“ Income the bride's-maids with the posset,

The bridegroom ate in spite :
For, had he left the women to't,
It would have cost an hour to do't,-

Which were too much that night." On the nature and qualities of Sack, “Simple of itself,” the commentators are profuse in information. On this, its crowning luxury,--the famous and universally popular suck-posset,—they afford us none at all. Luckily, we are enabled tú supply this grave omission, having at hand two recipes, infallibly authentic, for the precious

(4) SCENE V.-Well, what remedy?] In the quarto, after Falstaff's speech, the dialogue proceeds as follows:

“Mrs. Porn. Come, mistris Page, lle be bold with you, 'Tis pity to part love that is so true.

MRS. PAGE. Altho' that I have mis-ed in my intent,
Yet I am glad my husband's match was crossed ;
Here, M. Fentou, take her, and God give thee joy.

Sir Hu. Come, Master Page, you must needs agree.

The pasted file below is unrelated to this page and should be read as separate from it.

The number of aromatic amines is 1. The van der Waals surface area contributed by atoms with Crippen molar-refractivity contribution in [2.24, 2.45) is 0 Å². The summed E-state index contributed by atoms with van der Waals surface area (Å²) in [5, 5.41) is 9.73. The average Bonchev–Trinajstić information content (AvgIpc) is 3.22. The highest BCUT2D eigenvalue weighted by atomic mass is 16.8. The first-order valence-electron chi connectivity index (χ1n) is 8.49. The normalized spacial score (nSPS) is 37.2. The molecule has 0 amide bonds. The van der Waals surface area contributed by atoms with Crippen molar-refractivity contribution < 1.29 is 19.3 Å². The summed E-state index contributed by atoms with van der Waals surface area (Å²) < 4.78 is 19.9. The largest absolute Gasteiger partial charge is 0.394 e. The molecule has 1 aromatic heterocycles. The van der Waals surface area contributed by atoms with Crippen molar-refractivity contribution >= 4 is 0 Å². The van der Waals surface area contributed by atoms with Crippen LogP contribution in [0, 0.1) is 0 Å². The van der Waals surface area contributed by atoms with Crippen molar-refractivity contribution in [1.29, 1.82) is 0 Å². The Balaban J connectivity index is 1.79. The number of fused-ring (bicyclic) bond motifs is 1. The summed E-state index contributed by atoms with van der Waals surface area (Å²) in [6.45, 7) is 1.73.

Ford. I yfaith, sir, come, you se- your wife is wel pleased.

PAGE. I cannot tel, a id yet iny hart's well eased.
And yet it doth me good the Doctor missed.
Come hithe Fenton, and come hither, ight
Go too. you might have stai'd for my gooi will,
But sinre your choise is made of one you love,
Here take her, Fenton, and both happie proie."

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The only edition of this comedy known before the folio 1623, is a quarto printed in 1600, entitled :-“ Much adoe about Nothing, as it hath been sundrie times publikely acted by the right honourable the Lord Chamberlaine his seruants. Written by William Shakespeare. London Printed by V. S. for Andrew Wise and William Aspley, 1600.” It is supposed originally to have been acted under the title of “ Benedick and Beatrix," and, from being unnoticed by Meres, to have been written not earlier than 1598.